Napster is under fire from all corners of the music industry, but Alan McGee, the man who discovered Oasis, said that overall the music sharing system is actually helping the industry.
The Creation Records founder said in an interview with vnunet.com that while Napster should not provide free access to copyrighted music, it is helping the music industry by offering easier access to bands' material.
"I don't think people should be getting music for free," said McGee. "But Napster overall is very good for the music industry. It makes people interested in bands' back catalogues."
McGee's comments came as he announced plans today to float his new record label, Poptones, next month. Poptones plans to raise £2.05m through a placing on London's Alternative Investment Market, which would value the company at £11.44m.
The label is gaining notoriety by promising to outsmart the major labels by moving fast to embrace new technologies such as digital music downloads and to undercut high street shops by selling direct online at a fixed price of £9.99 per CD.
Poptones will begin selling its first releases online in September, accompanied by downloadable audio clips. Digital downloads of whole songs and albums will follow, but no date has been set for this service.
Poptones will also distribute physical CDs through high street retailers, and McGee was keen to stress that it is "not a dotcom record company". He has some 15 new bands in the pipeline, but insisted that he is not looking for the new Oasis. "The point is not to have a new Oasis or whatever, but to have culturally important and good music."
McGee said downloadable music purchases combined with the Napster-type distribution system would lead to a shift in the way music is sold, from physical CDs and records to subscription-based access and downloadable music.
"We're heading towards a subscription model where people will say 'let's have a couple of Clash songs and a couple of Elvis Costello songs'," rather than entire CDs, said McGee. Poptones is considering a move to this model of distribution, he added.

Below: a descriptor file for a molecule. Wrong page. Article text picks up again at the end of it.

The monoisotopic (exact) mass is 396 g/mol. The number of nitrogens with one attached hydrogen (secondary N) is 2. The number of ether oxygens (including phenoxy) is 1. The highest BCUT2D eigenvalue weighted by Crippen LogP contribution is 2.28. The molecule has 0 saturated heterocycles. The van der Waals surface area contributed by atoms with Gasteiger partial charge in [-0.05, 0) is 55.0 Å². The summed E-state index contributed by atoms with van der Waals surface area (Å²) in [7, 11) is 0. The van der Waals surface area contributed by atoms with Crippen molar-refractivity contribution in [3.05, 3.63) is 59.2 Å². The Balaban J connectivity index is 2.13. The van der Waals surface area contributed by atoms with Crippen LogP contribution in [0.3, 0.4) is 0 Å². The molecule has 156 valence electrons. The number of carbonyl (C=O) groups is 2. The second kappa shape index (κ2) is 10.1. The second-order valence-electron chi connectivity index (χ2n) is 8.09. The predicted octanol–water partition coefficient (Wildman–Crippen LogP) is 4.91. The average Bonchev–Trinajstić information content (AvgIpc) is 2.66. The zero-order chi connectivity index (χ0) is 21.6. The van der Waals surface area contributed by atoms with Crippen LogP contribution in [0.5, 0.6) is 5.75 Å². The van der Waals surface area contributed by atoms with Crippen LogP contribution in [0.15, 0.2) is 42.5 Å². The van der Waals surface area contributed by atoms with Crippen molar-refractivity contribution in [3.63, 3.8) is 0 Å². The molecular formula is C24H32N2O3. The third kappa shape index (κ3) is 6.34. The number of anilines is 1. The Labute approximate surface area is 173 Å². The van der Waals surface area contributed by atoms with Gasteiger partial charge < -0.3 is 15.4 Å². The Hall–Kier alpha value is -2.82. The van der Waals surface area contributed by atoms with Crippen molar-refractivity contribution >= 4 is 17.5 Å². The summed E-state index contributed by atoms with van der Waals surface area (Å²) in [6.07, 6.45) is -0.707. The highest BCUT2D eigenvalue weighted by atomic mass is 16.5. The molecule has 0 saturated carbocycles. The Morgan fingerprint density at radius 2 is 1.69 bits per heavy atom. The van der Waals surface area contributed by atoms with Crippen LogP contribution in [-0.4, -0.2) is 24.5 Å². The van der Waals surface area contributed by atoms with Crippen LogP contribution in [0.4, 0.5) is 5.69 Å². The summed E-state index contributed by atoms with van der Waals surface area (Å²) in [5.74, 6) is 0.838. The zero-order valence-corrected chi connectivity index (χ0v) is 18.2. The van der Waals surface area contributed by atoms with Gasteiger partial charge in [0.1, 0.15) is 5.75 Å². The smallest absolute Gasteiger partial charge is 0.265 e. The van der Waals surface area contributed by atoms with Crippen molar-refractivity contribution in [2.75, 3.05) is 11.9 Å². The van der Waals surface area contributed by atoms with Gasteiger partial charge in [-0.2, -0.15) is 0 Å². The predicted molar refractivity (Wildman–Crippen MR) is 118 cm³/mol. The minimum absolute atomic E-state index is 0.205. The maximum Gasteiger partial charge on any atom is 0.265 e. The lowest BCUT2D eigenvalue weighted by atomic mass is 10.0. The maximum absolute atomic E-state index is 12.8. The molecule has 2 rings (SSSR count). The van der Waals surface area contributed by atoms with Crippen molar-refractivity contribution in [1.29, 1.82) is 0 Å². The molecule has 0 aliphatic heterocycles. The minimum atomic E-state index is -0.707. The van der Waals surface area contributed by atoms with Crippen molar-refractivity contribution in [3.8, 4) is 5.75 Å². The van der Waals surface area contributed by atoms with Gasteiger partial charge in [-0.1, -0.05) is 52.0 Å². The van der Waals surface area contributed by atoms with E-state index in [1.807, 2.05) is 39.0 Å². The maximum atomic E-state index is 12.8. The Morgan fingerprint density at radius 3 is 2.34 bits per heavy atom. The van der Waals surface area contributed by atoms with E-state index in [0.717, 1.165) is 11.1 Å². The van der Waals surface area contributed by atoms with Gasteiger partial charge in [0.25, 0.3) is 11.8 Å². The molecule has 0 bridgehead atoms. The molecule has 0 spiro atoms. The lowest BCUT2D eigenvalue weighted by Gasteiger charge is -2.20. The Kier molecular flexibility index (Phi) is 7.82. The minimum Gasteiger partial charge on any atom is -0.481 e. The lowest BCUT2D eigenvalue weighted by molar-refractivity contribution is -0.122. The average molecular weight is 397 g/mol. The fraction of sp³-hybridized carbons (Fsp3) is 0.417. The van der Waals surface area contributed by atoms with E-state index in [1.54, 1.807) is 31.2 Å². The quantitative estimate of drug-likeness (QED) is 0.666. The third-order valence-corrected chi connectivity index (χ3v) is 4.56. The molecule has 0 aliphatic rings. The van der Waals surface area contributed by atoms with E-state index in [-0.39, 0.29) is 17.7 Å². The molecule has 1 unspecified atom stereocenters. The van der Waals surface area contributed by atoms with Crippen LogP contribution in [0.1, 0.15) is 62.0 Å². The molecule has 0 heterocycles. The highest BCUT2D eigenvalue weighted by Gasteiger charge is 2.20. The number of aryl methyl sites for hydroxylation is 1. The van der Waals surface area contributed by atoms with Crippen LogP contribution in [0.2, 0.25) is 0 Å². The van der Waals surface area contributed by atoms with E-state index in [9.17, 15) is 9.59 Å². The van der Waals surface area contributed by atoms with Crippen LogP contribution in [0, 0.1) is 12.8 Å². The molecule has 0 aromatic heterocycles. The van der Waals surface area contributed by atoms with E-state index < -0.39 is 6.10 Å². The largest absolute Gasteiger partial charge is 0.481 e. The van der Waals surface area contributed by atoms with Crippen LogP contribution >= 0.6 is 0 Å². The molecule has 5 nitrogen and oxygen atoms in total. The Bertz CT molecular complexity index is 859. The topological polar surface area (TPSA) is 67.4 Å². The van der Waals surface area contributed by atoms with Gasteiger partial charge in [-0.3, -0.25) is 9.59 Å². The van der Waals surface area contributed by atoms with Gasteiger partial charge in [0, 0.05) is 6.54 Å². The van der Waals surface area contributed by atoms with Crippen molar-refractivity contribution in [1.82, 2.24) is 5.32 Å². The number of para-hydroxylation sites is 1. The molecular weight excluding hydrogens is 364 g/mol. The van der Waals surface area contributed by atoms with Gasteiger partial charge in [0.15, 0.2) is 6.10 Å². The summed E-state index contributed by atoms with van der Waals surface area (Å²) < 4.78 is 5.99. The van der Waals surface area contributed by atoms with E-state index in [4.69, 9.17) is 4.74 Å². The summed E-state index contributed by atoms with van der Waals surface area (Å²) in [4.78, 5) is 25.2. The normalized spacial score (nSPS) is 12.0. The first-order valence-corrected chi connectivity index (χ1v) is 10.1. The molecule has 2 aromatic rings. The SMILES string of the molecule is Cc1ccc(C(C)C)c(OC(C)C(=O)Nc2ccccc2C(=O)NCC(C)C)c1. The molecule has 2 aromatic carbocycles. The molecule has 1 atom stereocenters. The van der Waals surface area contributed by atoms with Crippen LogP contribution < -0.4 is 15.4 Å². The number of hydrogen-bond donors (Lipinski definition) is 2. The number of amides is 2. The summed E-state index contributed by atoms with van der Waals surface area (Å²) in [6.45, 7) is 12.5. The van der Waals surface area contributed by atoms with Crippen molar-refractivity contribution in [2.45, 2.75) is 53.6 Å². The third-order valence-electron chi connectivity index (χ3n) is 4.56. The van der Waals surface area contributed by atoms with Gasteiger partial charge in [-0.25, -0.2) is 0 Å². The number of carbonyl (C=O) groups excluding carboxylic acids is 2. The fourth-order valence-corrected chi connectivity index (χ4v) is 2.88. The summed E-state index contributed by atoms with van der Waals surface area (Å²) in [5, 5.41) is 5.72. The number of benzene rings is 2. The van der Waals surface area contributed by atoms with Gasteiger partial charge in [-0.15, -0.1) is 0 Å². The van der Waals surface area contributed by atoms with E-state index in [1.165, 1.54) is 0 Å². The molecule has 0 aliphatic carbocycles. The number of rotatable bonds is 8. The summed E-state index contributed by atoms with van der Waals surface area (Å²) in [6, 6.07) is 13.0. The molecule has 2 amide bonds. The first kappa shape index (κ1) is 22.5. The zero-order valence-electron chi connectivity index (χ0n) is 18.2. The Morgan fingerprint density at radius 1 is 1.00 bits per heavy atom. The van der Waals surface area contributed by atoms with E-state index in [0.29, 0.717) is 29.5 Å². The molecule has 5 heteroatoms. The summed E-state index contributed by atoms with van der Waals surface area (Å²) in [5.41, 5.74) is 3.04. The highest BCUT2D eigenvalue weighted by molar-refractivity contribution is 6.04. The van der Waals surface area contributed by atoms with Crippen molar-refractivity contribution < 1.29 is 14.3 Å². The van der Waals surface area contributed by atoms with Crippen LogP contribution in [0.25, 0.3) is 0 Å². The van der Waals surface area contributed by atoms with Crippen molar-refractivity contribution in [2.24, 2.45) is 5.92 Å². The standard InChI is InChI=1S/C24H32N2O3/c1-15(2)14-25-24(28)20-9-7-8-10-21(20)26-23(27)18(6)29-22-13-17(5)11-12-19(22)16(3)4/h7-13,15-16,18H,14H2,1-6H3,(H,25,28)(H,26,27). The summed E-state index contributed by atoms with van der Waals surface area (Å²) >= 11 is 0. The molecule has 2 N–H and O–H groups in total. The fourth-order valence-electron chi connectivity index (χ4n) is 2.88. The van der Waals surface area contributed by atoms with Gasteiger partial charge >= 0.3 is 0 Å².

"This means more music for more people at a cheaper price. If anything, music is going to become more popular."
In a separate announcement, US company EMusic.com said today that it has launched a subscription service allowing unlimited MP3 downloads. Users will pay according to how many MP3s they download.
The company, which describes itself as a "legitimate alternative to tools like Napster" said it has a digital music library with in excess of 125,000 MP3 files. It said it would use subscription fees to pay artists and record labels.
Controversy surrounding Napster has been linked with a boom in interest in online music. The number of adults accessing online music sites has increased by almost half since the start of the year, according to New York-based Cyber Dialogue. Meanwhile, Napster is now the UK's forty-second most visited site among home users, according to Net Value.
However, the music sharing system remains embroiled in a number of legal spats with recording artists such as Dr Dre and Metallica, and is fighting a lawsuit by the Recording Industry Association of America, which calls for much of the company to be shut down.
Sophisticated mobile malware campaign could help hackers gain access to users' iPhones, warns McAfee
iPhone users tricked into installing open-source mobile device management software
Sailed through the uphill climb with a maximum speed of 75 mph
'Space sails' based on photonic materials funded by NASA's Innovative Advanced Concepts programme
HP Z Workstations include small form-factor Z2 Mini G4 with Nvidia Quadro or AMD Radeon Pro GPUs